11 Intake Tadpoles 1957
Intake Organiser: Doug Walters Email
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Tadpoles at Wagga Main Gate
In January 1957, trains rolled into Wagga station at all hours of the day and night depositing groups of fifteen and sixteen year old boys from all around Australia onto the platform. For many, this was the start of a career in the RAAF. We were herded into trucks, know as HGS, and buses and driven the five miles or so to RAAF Base Wagga.
The first site of RAAF Base Wagga was the front gate. This held the Guard Room and cells and became familiar to those who earned the wrath of authority and ended up with some form of punishment such as “Confined to Barracks”, more commonly known as “CB”. There was quite a distance from the Main Gate to the Apprentice Area, which those doing CB had to march twice a day, so they became quite familiar with the route.
The Base was essentially divided into three sections. Closest to the Sturt Highway and main gate was the married quarters. In the centre was the domestic and living area and then there was the working and training area. The working area was separated from the rest of the Base by the Wagga – Tumbarumba railway line on which the infamous “Tumbarumba Terror” used to run. There was also a gate on the road separating the two areas. The “Tumbarumba Terror” was a rail motor, which used to run infrequently. Apprentices had been known to use rail trolleys to get back to Base, in the early hours of the morning, after a night on the town.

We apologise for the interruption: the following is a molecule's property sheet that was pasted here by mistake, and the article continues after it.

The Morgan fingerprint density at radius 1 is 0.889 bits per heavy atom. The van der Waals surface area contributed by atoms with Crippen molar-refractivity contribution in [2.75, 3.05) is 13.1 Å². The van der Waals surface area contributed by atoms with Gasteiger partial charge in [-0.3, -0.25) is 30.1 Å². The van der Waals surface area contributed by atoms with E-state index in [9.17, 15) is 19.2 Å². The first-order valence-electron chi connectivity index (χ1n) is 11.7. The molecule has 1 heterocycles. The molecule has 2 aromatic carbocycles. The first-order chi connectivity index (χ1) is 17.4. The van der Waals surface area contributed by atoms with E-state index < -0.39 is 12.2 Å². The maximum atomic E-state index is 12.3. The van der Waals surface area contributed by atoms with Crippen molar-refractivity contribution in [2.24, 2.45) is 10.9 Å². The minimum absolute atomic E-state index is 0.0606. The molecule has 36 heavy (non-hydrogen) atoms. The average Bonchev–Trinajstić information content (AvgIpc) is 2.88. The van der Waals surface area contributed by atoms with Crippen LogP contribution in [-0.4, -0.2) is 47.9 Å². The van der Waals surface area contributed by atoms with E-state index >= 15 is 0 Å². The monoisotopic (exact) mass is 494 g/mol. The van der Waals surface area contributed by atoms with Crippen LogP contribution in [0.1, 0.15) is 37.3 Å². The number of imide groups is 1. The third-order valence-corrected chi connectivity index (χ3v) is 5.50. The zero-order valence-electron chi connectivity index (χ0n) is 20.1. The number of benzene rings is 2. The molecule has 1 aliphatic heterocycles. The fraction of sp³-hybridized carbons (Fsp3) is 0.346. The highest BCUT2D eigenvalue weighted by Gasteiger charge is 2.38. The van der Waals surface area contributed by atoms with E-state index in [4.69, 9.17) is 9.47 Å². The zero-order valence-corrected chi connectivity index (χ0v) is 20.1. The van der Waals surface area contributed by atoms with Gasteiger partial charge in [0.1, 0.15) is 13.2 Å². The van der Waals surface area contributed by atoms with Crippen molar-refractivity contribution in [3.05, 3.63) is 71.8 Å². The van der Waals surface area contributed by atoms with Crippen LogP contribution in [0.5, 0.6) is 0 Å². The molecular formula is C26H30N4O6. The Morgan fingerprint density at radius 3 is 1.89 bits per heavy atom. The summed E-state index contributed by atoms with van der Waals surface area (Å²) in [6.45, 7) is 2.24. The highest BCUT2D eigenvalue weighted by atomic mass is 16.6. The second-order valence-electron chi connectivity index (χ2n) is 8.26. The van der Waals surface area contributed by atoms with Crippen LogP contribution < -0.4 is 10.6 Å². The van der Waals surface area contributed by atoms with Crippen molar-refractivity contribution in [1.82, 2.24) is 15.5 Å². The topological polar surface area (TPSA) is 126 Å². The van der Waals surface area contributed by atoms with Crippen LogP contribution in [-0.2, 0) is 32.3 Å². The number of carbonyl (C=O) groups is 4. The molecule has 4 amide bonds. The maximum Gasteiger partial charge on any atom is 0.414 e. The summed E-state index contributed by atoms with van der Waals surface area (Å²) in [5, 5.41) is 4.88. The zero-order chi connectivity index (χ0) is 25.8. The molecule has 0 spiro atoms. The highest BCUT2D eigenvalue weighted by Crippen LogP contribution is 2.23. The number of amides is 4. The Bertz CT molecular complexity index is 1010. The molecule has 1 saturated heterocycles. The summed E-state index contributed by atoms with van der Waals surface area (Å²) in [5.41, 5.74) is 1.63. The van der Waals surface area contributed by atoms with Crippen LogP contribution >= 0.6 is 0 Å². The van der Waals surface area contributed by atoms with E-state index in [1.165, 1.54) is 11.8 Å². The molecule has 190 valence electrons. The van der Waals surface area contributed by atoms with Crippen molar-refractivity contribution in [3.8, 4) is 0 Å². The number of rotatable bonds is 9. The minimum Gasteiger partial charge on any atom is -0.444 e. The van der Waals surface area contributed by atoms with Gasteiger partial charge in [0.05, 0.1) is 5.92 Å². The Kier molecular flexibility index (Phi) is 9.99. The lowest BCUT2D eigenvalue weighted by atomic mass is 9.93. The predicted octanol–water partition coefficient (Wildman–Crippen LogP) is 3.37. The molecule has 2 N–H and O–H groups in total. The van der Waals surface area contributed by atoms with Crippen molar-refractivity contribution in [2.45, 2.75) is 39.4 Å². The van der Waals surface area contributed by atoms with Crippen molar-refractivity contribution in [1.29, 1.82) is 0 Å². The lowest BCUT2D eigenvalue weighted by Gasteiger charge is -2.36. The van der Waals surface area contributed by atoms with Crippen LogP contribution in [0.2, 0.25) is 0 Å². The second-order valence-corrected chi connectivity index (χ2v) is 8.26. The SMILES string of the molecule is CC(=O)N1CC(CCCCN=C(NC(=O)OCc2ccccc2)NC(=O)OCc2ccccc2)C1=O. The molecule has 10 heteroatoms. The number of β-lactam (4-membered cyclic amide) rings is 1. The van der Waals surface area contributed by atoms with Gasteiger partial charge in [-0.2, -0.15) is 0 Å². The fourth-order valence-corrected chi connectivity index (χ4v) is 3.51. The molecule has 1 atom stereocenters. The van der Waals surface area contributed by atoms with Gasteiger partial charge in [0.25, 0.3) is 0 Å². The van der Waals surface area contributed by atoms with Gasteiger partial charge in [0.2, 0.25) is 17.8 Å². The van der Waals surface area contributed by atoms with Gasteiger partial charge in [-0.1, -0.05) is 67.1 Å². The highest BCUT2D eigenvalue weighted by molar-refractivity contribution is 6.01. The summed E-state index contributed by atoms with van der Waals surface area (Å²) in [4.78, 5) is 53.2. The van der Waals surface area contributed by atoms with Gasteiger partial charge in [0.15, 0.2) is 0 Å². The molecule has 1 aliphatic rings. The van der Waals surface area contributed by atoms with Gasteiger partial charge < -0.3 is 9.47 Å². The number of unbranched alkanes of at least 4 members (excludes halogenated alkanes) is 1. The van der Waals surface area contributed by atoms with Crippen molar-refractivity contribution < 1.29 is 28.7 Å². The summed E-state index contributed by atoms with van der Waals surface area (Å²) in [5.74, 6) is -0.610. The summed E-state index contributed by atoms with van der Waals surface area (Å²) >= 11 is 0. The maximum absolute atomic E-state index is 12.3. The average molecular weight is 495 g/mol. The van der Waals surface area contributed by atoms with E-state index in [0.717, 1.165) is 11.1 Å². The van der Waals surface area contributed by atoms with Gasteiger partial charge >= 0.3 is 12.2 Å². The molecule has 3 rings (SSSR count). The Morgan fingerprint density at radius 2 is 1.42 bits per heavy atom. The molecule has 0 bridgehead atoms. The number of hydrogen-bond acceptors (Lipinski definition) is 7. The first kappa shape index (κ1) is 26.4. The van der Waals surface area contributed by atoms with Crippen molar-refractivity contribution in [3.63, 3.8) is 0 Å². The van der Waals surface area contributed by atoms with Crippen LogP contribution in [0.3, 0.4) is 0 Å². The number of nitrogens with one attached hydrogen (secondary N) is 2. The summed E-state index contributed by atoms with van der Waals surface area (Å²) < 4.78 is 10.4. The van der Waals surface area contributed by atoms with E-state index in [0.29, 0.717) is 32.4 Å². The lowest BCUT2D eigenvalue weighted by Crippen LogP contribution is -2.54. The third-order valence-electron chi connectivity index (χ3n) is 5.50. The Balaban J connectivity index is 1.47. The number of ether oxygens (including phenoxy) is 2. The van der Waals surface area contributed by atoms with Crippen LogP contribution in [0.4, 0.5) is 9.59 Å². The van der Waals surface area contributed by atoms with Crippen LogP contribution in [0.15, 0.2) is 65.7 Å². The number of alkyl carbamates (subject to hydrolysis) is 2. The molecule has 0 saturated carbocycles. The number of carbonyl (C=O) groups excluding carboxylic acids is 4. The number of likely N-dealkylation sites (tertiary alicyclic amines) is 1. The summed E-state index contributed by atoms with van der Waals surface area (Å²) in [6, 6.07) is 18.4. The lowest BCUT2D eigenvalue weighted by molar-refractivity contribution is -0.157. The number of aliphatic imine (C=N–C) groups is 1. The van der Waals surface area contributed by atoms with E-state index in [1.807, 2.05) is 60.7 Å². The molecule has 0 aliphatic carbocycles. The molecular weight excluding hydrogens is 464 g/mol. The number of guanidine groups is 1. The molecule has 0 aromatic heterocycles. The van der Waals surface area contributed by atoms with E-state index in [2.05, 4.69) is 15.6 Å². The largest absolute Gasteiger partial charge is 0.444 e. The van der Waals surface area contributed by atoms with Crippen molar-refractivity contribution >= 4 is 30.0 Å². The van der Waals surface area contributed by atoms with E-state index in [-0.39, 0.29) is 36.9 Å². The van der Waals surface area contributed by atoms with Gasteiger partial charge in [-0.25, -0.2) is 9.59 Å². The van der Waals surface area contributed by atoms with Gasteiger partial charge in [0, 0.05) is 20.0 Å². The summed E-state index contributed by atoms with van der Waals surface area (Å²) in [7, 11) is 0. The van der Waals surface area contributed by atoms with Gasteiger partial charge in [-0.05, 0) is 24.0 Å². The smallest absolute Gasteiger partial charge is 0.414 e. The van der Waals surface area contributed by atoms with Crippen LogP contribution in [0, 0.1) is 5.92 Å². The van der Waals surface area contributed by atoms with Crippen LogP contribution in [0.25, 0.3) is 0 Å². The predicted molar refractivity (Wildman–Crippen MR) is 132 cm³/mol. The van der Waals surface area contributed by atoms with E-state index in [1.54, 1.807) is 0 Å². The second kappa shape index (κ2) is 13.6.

Some of the major buildings in the living area were the Apprentice Recreation Room, the Hospital, the Cinema and the Mess. The name was changed from “The Apprentice Recreation Room” to “The Apprentice and Junior Trainee Club”. The Club had a small dance floor, billiards, reading and trophy rooms. There was an Apprentice milk Bar, which was under the control of ASCO through the main canteen. It was run by the apprentices and all profits went to the Club. The Cinema was very popular. Television had only just arrived in Australia, but was not in Wagga and certainly would have been out of the reach of apprentices. The cinema was therefore the only avenue for visual entertainment, other than the dances in Wagga and the Wagga City Beach, but that was only on weekends, if you were lucky.
We marched and marched
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